Auburn University Board of Trustees honors Rane, family for commitment to new culinary science center
James W. "Jimmy" Rane and the Rane family were recognized at the Sept. 15 meeting of the Auburn University Board of Trustees for their $12 million commitment to building a Culinary Science Center on campus.
The board in April approved the naming of the facility as the Tony and Libba Rane Culinary Science Center in honor of Rane's parents.
Anthony "Tony" J. Rane, the son of Italian immigrants, was a World War II veteran, an entrepreneur and a businessman. He enjoyed a diverse career, owning several restaurants, retail stores and hotel franchises. He was known for his love of travel, cooking and the hospitality that he and his wife, Libba Mills Rane, generously shared with others.
Tony and Libba's son, Jimmy, is a 1968 Auburn alumnus and a member of the Board of Trustees. He founded Great Southern Wood Preserving, Inc. in 1970 and currently serves as chairman, president and chief executive officer.
The new Culinary Science Center will ultimately serve as an academic resource for students interested in a culinary-focused career, an educational aspect Auburn has been lacking.
For a number of years, the administration in the College of Human Sciences has watched students graduate from Auburn and pursue their interests at private culinary institutions in California, New York, Providence, Rhode Island or Charlotte, North Carolina. The decision is an added expense for students and delays entrance into the workforce.
Auburn saw opportunity to become a leader in the field. The plan was two-fold: rename the Bachelor of Science in Hotel and Restaurant Management to a Bachelor of Science in Hospitality Management, with options in hotel and restaurant management, event management and culinary science; and erect a building specifically for culinary science.
Last fall the Board of Trustees approved the initiation of the building project and renaming of the degree. Today the board approved the selection of Cooper Carry of Atlanta and Hoar Program Management of Birmingham as project architect and construction manager, respectively.
Martin O'Neill, head of the Department of Nutrition, Dietetics and Hospitality Management in the College of Human Sciences, said decisions to create a new building and change the curriculum were meant "to support ongoing and expansive programming efforts in hospitality at Auburn, while also satisfying demand from prospective and current students, and the ever burgeoning state tourism sector."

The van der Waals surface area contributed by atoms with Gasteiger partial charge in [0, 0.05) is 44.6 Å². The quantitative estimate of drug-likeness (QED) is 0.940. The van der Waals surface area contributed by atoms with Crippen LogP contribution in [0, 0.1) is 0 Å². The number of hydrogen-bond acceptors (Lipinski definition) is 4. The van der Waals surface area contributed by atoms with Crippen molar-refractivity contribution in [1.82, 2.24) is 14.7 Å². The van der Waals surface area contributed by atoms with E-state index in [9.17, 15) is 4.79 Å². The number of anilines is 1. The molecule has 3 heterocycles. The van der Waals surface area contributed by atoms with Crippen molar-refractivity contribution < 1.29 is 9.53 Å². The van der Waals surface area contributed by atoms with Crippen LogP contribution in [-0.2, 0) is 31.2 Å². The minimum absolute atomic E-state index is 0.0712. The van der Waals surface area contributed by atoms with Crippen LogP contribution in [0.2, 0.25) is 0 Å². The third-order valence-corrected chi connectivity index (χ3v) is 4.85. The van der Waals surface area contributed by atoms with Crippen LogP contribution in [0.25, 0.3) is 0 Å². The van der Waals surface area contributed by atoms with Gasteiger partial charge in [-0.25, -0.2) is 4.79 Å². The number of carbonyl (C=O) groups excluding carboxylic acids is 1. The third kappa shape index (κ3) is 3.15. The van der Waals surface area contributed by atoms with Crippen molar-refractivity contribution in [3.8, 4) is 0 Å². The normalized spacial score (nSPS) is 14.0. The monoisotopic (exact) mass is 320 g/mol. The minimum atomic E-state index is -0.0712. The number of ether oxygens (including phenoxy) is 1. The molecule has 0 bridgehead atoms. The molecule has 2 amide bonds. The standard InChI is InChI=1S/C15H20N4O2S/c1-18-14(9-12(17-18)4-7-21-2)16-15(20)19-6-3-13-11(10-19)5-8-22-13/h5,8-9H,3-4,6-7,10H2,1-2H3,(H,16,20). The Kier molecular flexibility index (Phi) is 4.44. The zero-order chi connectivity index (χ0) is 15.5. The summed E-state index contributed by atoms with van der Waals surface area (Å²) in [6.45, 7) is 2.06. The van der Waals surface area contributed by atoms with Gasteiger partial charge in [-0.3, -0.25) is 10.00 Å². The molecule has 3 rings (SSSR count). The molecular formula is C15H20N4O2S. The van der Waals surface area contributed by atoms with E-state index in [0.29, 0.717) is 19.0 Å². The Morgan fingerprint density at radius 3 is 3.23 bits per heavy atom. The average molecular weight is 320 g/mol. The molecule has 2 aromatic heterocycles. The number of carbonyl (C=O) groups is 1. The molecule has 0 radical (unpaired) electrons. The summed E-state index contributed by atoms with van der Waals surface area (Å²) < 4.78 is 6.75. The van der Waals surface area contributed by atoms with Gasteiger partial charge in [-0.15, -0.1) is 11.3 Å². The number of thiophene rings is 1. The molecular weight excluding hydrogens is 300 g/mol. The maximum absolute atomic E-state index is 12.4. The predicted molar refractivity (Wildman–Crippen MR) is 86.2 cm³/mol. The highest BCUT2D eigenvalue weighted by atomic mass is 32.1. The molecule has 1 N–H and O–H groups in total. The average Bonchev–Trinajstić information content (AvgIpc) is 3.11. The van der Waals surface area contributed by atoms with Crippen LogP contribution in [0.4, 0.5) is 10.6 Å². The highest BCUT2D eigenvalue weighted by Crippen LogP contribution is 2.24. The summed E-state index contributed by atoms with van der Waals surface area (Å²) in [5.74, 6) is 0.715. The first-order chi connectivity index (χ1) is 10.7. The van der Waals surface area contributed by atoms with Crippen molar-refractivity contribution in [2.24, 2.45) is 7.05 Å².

O'Neill shared that he was honored to have met and broken bread with the junior Rane and his father in 2005: "It quickly became clear that they were both very passionate about the university and supporting the development of a differential culinary program at Auburn. Mr. Tony reminded me of the importance of family and the central role of good food and a good kitchen to personal wellbeing and development. For very obvious reasons, it's a great honor to have this level of trust placed in our hands as we endeavor to carry his legacy of 'La Famiglia' forward.
"As Alabama's only professionally accredited hospitality program, this support and the curriculum changes will present Auburn with better targeted programming options and appeal in areas key to the state's continued tourism development," he added. "It also will afford prospective students the opportunity to finish their studies in an area much more germane to their specific interest."
June Henton, dean of the College of Human Sciences, called the endeavor a "5-star opportunity for our students." She tasked Hans van der Reijden, managing director of The Hotel at Auburn University and Dixon Conference Center, to lead the research, planning and setting of the vision for the new building, which will be located adjacent to the hotel at the corner of South College Street and East Thach Avenue.
"Every decision we've made for this building has been driven by students and the market," said Van der Reijden. "We are confident the result will be mutually beneficial to our students and the Auburn community."
Many believe the new building will influence the decision of those students currently in top culinary programs in Alabama high schools to attend Auburn.
Jane DiFolco Parker, left, vice president for development and president of the Auburn University Foundation; Greg Rane, Jimmy’s brother; Auburn President Steven Leath; and Auburn Trustee Jimmy Rane.
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